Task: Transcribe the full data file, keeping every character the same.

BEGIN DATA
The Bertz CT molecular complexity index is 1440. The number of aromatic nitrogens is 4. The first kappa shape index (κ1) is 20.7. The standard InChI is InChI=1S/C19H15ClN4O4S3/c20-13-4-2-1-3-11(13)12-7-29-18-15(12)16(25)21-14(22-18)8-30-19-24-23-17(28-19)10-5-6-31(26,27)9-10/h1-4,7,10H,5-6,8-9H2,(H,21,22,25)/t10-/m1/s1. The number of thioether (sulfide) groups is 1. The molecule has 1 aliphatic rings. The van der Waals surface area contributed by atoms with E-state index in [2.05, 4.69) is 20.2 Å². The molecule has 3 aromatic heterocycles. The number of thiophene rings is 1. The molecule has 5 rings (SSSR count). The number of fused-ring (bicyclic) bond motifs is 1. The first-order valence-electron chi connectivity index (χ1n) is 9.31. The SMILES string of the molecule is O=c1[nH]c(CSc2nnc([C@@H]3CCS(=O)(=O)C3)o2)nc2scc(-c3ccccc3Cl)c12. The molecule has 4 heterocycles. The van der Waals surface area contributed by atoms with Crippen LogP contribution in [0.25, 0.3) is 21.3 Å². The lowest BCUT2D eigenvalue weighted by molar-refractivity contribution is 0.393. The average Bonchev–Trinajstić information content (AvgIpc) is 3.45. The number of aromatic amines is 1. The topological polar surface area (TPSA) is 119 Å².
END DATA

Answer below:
The Bertz CT molecular complexity index is 1440. The number of aromatic nitrogens is 4. The first kappa shape index (κ1) is 20.7. The standard InChI is InChI=1S/C19H15ClN4O4S3/c20-13-4-2-1-3-11(13)12-7-29-18-15(12)16(25)21-14(22-18)8-30-19-24-23-17(28-19)10-5-6-31(26,27)9-10/h1-4,7,10H,5-6,8-9H2,(H,21,22,25)/t10-/m1/s1. The number of thioether (sulfide) groups is 1. The molecule has 1 aliphatic rings. The van der Waals surface area contributed by atoms with E-state index in [2.05, 4.69) is 20.2 Å². The molecule has 3 aromatic heterocycles. The number of thiophene rings is 1. The molecule has 5 rings (SSSR count). The number of fused-ring (bicyclic) bond motifs is 1. The first-order valence-electron chi connectivity index (χ1n) is 9.31. The SMILES string of the molecule is O=c1[nH]c(CSc2nnc([C@@H]3CCS(=O)(=O)C3)o2)nc2scc(-c3ccccc3Cl)c12. The molecule has 4 heterocycles. The van der Waals surface area contributed by atoms with Crippen LogP contribution in [0.25, 0.3) is 21.3 Å². The lowest BCUT2D eigenvalue weighted by molar-refractivity contribution is 0.393. The average Bonchev–Trinajstić information content (AvgIpc) is 3.45. The number of aromatic amines is 1. The topological polar surface area (TPSA) is 119 Å².